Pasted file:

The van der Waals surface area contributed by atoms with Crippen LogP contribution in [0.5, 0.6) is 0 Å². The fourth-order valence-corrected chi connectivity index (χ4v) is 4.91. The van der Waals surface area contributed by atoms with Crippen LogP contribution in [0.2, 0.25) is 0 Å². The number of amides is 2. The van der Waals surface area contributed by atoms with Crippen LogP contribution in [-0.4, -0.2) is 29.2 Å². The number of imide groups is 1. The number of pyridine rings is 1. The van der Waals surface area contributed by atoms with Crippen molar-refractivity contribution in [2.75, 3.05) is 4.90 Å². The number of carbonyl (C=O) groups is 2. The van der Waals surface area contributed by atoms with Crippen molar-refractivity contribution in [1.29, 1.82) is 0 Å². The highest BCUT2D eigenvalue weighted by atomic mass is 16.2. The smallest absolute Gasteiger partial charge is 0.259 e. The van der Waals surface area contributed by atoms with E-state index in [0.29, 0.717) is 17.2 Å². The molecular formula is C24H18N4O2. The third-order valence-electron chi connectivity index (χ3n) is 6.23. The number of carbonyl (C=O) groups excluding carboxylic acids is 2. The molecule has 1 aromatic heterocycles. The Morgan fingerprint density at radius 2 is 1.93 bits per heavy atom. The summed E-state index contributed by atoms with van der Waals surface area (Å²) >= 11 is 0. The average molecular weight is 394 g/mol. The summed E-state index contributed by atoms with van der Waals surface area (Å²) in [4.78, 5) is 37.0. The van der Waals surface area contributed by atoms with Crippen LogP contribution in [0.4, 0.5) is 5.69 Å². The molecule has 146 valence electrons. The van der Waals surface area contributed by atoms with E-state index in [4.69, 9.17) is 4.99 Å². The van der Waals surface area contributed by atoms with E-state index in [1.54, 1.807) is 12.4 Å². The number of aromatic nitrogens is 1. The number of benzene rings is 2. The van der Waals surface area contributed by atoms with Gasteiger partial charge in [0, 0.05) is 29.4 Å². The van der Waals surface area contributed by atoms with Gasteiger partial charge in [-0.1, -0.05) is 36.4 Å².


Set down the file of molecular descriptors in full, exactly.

The van der Waals surface area contributed by atoms with Crippen LogP contribution in [0.5, 0.6) is 0 Å². The fourth-order valence-corrected chi connectivity index (χ4v) is 4.91. The van der Waals surface area contributed by atoms with Crippen LogP contribution in [0.2, 0.25) is 0 Å². The number of amides is 2. The van der Waals surface area contributed by atoms with Crippen LogP contribution in [-0.4, -0.2) is 29.2 Å². The number of imide groups is 1. The number of pyridine rings is 1. The van der Waals surface area contributed by atoms with Crippen molar-refractivity contribution in [2.75, 3.05) is 4.90 Å². The number of carbonyl (C=O) groups is 2. The van der Waals surface area contributed by atoms with Crippen molar-refractivity contribution in [1.29, 1.82) is 0 Å². The highest BCUT2D eigenvalue weighted by atomic mass is 16.2. The smallest absolute Gasteiger partial charge is 0.259 e. The van der Waals surface area contributed by atoms with E-state index in [0.29, 0.717) is 17.2 Å². The molecular formula is C24H18N4O2. The third-order valence-electron chi connectivity index (χ3n) is 6.23. The number of carbonyl (C=O) groups excluding carboxylic acids is 2. The molecule has 1 aromatic heterocycles. The Morgan fingerprint density at radius 2 is 1.93 bits per heavy atom. The summed E-state index contributed by atoms with van der Waals surface area (Å²) >= 11 is 0. The average molecular weight is 394 g/mol. The summed E-state index contributed by atoms with van der Waals surface area (Å²) in [4.78, 5) is 37.0. The van der Waals surface area contributed by atoms with Crippen LogP contribution in [0.4, 0.5) is 5.69 Å². The molecule has 146 valence electrons. The van der Waals surface area contributed by atoms with E-state index in [4.69, 9.17) is 4.99 Å². The van der Waals surface area contributed by atoms with E-state index in [1.54, 1.807) is 12.4 Å². The number of aromatic nitrogens is 1. The number of benzene rings is 2. The van der Waals surface area contributed by atoms with Gasteiger partial charge in [0, 0.05) is 29.4 Å². The van der Waals surface area contributed by atoms with Gasteiger partial charge in [-0.1, -0.05) is 36.4 Å².